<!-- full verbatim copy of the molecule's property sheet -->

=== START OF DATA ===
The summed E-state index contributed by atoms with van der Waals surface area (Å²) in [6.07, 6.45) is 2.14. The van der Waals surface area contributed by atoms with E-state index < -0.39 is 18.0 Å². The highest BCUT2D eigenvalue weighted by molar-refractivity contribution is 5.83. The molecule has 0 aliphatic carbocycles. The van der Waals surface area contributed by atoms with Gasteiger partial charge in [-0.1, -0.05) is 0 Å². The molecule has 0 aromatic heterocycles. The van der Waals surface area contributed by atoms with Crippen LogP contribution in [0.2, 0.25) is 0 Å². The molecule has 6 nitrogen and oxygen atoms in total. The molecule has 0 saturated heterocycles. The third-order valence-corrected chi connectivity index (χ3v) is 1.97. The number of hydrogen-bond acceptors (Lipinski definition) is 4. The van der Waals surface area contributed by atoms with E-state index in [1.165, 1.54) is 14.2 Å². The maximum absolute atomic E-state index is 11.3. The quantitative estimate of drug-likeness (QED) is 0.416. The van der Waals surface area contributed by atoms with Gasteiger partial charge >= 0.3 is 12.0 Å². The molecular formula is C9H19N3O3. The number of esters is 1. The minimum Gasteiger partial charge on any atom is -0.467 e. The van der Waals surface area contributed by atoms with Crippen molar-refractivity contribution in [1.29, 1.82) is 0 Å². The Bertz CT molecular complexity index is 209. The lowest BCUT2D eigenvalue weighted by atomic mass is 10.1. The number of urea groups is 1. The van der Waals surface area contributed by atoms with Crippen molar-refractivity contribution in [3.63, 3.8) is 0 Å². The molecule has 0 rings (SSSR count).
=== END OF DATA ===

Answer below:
The summed E-state index contributed by atoms with van der Waals surface area (Å²) in [6.07, 6.45) is 2.14. The van der Waals surface area contributed by atoms with E-state index < -0.39 is 18.0 Å². The highest BCUT2D eigenvalue weighted by molar-refractivity contribution is 5.83. The molecule has 0 aliphatic carbocycles. The van der Waals surface area contributed by atoms with Gasteiger partial charge in [-0.1, -0.05) is 0 Å². The molecule has 0 aromatic heterocycles. The van der Waals surface area contributed by atoms with Crippen LogP contribution in [0.2, 0.25) is 0 Å². The molecule has 6 nitrogen and oxygen atoms in total. The molecule has 0 saturated heterocycles. The third-order valence-corrected chi connectivity index (χ3v) is 1.97. The number of hydrogen-bond acceptors (Lipinski definition) is 4. The van der Waals surface area contributed by atoms with E-state index in [1.165, 1.54) is 14.2 Å². The maximum absolute atomic E-state index is 11.3. The quantitative estimate of drug-likeness (QED) is 0.416. The van der Waals surface area contributed by atoms with Gasteiger partial charge >= 0.3 is 12.0 Å². The molecular formula is C9H19N3O3. The number of esters is 1. The minimum Gasteiger partial charge on any atom is -0.467 e. The van der Waals surface area contributed by atoms with Crippen molar-refractivity contribution in [1.29, 1.82) is 0 Å². The Bertz CT molecular complexity index is 209. The lowest BCUT2D eigenvalue weighted by atomic mass is 10.1. The number of urea groups is 1. The van der Waals surface area contributed by atoms with Crippen molar-refractivity contribution in [3.63, 3.8) is 0 Å². The molecule has 0 rings (SSSR count).